- The US dollar index (DXY) was little changed as the market reacted to weak economic data from the US.
- The initial jobless rose by more than 2.1 million, bringing the coronavirus toll to more than 40 million
- The US economy contracted by 5.0% in the first quarter as consumer spending sunk
The U.S. dollar index (DXY) was little changed as investors reacted on the mixed economic data from the U.S
US initial jobless claims elevated
More than 2.12 million Americans filed for jobless claims in the previous week, according to the Labour Department. That was the lowest number of applicants in the past eight weeks. Analysts polled by Bloomberg and Reuters were expecting the claims to come in at 2.1 million and 2.4 million, respectively. The bureau also revised last week’s claims to more than 2.4 million.
The continuing jobless claims, which lags the initial claims declined to 21.05 million, down from last week’s 24.9 million. In total, more than 41 million Americans have filed for unemployment benefits since the coronavirus pandemic began.
These numbers have been elevated because many companies furloughed their employees as the shutdown started. Other companies went out of business since the number of bankruptcies is at the highest level since the 2008 financial crisis.
At the same time, the $2.2 trillion stimulus package passed by congress encouraged many employers to suspend their workers. That is because the package expanded the number of people eligible for the claims.
Analysts expect that the number of claims will continue to go down in the near term since many businesses are reopening. Some of the major companies that have reopened are Tesla, Disney, General Motors, and Boeing.
Other analysts do not expect the unemployment crisis to go away any time soon. This is because they expect the economy to take a longer period before it recovers. In a note, Goldman Sachs said:
“The U.S. unemployment crisis will not stand in the way of a near-term economic recovery but is also unlikely to go away quickly. Although the uncertainty is unusually large, we still see the U.S unemployment rate around 8% in late 2021.”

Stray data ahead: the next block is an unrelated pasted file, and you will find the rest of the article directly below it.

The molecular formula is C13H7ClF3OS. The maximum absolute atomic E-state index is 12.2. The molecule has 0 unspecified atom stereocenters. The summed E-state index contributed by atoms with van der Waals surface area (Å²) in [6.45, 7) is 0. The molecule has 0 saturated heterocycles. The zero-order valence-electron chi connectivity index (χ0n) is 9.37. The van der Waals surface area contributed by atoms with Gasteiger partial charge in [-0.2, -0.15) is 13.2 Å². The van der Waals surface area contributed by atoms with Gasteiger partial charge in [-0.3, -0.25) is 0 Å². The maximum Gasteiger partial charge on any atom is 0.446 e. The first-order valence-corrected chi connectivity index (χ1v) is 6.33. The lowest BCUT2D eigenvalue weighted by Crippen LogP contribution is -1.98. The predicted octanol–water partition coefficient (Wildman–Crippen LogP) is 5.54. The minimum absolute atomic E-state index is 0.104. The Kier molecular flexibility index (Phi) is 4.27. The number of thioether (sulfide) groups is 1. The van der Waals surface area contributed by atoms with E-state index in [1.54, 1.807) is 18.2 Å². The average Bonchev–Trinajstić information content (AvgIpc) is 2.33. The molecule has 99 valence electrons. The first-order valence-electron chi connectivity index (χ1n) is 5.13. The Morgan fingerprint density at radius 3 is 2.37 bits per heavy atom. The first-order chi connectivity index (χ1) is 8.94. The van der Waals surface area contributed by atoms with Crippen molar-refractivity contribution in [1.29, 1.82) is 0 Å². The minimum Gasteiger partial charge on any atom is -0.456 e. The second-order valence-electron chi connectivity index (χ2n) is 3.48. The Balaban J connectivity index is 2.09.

DXY reacts to weak GDP data
The U.S. dollar index also reacted to the weak Q1 GDP data released by the Bureau of Economic Analysis. The second reading showed that the U.S. economy contracted by 5.0% in the first quarter, slightly above the 4.8% released last month. That was the worst quarterly slowdown since the fourth quarter of 2008.
According to the bureau, the biggest drag to the economy was consumer spending, which represents about 67% of the economy. This spending declined by 6.8% in the quarter because many non-essential stores were closed in March. An increase in government spending partially offset the weakness in consumer spending.
The weakness in the first quarter was not unexpected since most people were staying at home. Also, the second quarter will be worse. Some estimates, including those from the Congressional Budget Office (CBO), expect the economy to contract by about 40% this quarter. The Federal Reserve expects the economy will weaken by more than 35%.
The DXY also reacted to the weak durable goods orders in April. According to the Census Bureau, the headline durable goods orders declined by 17.2 per cent in April after falling by 14.4% in March. In the same month, the core durable goods orders declined by 7.4% after falling by 0.2% in the previous month.
As with the Q1 contraction, analysts were expecting the durable goods orders to be weak because most companies like Boeing and United Technologies were not operating.
Looking forward, we expect the economic data to show some modest recovery in the next month. This is because most states have started to reopen their economies. Still, a second outbreak is the biggest risk.
U.S. dollar index analysis
The US dollar index was unchanged after the mixed jobless claims, consumer spending, and durable goods order data. It is trading at 98.95, which is slightly above the important support of 98.78. It is also slightly above the 100-day and 50-day exponential moving averages and 50% retracement. The volatility, as measured by the Average True Range (ATR) has moved to the lowest level since March 9.
Therefore, this means that the index will break out in either direction. A move below 98.78 will mean that bears have prevailed and will see the index fall further.